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Medjool dates farming to expand fourfold amid rising demand
By Omar Obeidat - Jun 13,2016 - Last updated at Jun 13,2016
Locally produced dates are seen on display at a showroom in Amman recently (Photo by Hassan Tamimi)
AMMAN — Jordan's production of medjool palm dates is expected to grow by nearly fourfold in the coming years to meet surging international demand for the healthy fruit.
Mohammad Abu Ayyash, board member of the association of palm date producers, said that the Kingdom produces around 10,000 tonnes of medjool dates a year, adding that production is set to reach 40,000 tonnes in the coming seven to eight years.
Nearly 50 per cent of medjool production is exported.
Abu Ayyash, former president of the association and former vice president of the Agriculture Engineers Association, said that the number of palm trees in Jordan is still less than 1 million, nearly half of which are medjool and berhi, which are the “most preferred choices of consumers”.
"International demand on palm dates, particularly medjool, is increasing sharply as people across the world have become aware of the nutritional benefits of the fruit," he told The Jordan Times over the phone Sunday.
Medjool, known also as the king of date, is rich in anti-oxidants, magnesium, potassium and fibre and strengthens the immune system, according to the farmer, citing experts.
Promising domestic market
Abu Ayyash said the average consumption of palm dates in Jordan is between 2kg to 3kg per person per year, which he described as very low when compared with consumers in the Gulf region, where per capita consumption is estimated at 70kg a year.
The expert said Jordanians’ consumption of dates is increasing as they are becoming more aware of the benefits of the fruit and the “high" quality of dates produced in the Kingdom.
"When we started the plantation of dates in the Jordan Valley some 20 years ago, average consumption per person was less than half a kilogramme a year," he said, adding that Central Jordan Valley area in the Jordan Valley is ranked among the best top three spots worldwide for date farming.
Another means to boost the local production, he said, is to impose some “soft” restrictions on date imports, estimated at 18,000 tonnes to 20,000 tonnes a year.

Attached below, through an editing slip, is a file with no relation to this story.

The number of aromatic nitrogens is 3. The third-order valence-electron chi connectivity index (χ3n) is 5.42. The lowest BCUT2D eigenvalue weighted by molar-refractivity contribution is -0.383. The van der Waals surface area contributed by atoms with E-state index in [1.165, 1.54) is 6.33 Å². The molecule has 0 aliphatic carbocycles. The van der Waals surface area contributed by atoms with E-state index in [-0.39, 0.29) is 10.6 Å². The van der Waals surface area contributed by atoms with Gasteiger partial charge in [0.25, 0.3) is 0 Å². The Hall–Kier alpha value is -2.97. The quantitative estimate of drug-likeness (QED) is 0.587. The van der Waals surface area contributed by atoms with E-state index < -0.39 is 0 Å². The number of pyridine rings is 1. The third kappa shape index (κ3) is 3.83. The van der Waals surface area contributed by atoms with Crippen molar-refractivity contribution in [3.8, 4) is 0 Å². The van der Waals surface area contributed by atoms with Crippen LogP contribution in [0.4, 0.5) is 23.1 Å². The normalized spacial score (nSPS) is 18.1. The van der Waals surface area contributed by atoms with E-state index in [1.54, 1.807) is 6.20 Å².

“If imports are reduced, the local production of medjool dates alone would cover the domestic market,” he added.
A successful business
Abu Ayyash said that nearly 5,000 tonnes of medjool is exported to several European countries in addition to Turkey, adding that farmers also export to Canada and Japan.
The global palm date market is expanding rapidly, Abu Ayyash said, calling on the government to support the sector through extending more financing tools to farmers.
According to spokesperson of Agriculture Ministry Nimer Haddadin, Jordan is particularly famous for its medjool dates, which are “highly demanded regionally and internationally”.
There are more than 300,000 medjool palm trees in Jordan, he said adding that the ministry will give more support to farmers, particularly owners of smaller farms, who usually struggle with marketing challenges related to the lack of packaging facilities.
“The ministry will be helping address such obstacles by providing farmers with technical assistance and guidance,” he told The Jordan Times.
In a bid to expand the terrain planted with palm dates, and to increase the farms’ competitiveness locally and internationally, the Ministry of Water and Irrigation announced in April of this year that the Jordan Valley Authority was increasing its water allocations for the irrigation of date palm farms in the Jordan Valley.
The decision was welcomed by the Jordan Farmers Union, which said that the increased water ratios would encourage the shift from vegetables to high-value fruit trees in the Jordan Valley.
Fedaa Rawabdeh, director of the Palm Trees Programme at the Agriculture Ministry, said that what makes Jordan’s production of medjool more promising is that cultivation period comes few months later than that in the Gulf region in addition to other advantages related to the size, taste and colour of the fruit.
Medjool matures in the Kingdom in late September, according to Rawabdeh.
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